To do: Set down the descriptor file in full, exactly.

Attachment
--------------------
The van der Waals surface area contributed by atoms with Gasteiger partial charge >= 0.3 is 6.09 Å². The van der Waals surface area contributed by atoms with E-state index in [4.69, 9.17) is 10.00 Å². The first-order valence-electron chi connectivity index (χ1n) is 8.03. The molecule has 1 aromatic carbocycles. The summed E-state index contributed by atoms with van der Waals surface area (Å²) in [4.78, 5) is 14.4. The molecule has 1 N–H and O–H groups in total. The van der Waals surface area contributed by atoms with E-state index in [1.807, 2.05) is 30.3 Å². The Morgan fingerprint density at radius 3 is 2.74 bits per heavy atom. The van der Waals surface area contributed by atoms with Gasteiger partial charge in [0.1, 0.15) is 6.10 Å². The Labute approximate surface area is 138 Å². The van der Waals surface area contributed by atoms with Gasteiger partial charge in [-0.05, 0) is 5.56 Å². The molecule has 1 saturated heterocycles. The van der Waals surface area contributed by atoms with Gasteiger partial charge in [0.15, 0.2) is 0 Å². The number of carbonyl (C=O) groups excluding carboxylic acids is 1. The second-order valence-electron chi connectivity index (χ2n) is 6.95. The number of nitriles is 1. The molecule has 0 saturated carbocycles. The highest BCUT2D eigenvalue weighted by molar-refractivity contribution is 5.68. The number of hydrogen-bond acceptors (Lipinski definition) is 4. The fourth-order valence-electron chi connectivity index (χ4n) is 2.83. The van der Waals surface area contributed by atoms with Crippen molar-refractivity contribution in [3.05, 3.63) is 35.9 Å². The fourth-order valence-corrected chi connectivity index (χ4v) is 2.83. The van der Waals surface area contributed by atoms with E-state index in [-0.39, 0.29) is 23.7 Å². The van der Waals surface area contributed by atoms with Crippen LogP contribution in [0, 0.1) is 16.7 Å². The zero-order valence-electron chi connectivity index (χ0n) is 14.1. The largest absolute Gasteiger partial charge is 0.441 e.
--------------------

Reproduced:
The van der Waals surface area contributed by atoms with Gasteiger partial charge >= 0.3 is 6.09 Å². The van der Waals surface area contributed by atoms with E-state index in [4.69, 9.17) is 10.00 Å². The first-order valence-electron chi connectivity index (χ1n) is 8.03. The molecule has 1 aromatic carbocycles. The summed E-state index contributed by atoms with van der Waals surface area (Å²) in [4.78, 5) is 14.4. The molecule has 1 N–H and O–H groups in total. The van der Waals surface area contributed by atoms with E-state index in [1.807, 2.05) is 30.3 Å². The Morgan fingerprint density at radius 3 is 2.74 bits per heavy atom. The van der Waals surface area contributed by atoms with Gasteiger partial charge in [0.1, 0.15) is 6.10 Å². The Labute approximate surface area is 138 Å². The van der Waals surface area contributed by atoms with Gasteiger partial charge in [-0.05, 0) is 5.56 Å². The molecule has 1 saturated heterocycles. The van der Waals surface area contributed by atoms with Gasteiger partial charge in [0.15, 0.2) is 0 Å². The number of carbonyl (C=O) groups excluding carboxylic acids is 1. The second-order valence-electron chi connectivity index (χ2n) is 6.95. The number of nitriles is 1. The molecule has 0 saturated carbocycles. The highest BCUT2D eigenvalue weighted by molar-refractivity contribution is 5.68. The number of hydrogen-bond acceptors (Lipinski definition) is 4. The fourth-order valence-electron chi connectivity index (χ4n) is 2.83. The van der Waals surface area contributed by atoms with Crippen molar-refractivity contribution in [3.05, 3.63) is 35.9 Å². The fourth-order valence-corrected chi connectivity index (χ4v) is 2.83. The van der Waals surface area contributed by atoms with E-state index in [-0.39, 0.29) is 23.7 Å². The van der Waals surface area contributed by atoms with Crippen LogP contribution in [0, 0.1) is 16.7 Å². The zero-order valence-electron chi connectivity index (χ0n) is 14.1. The largest absolute Gasteiger partial charge is 0.441 e.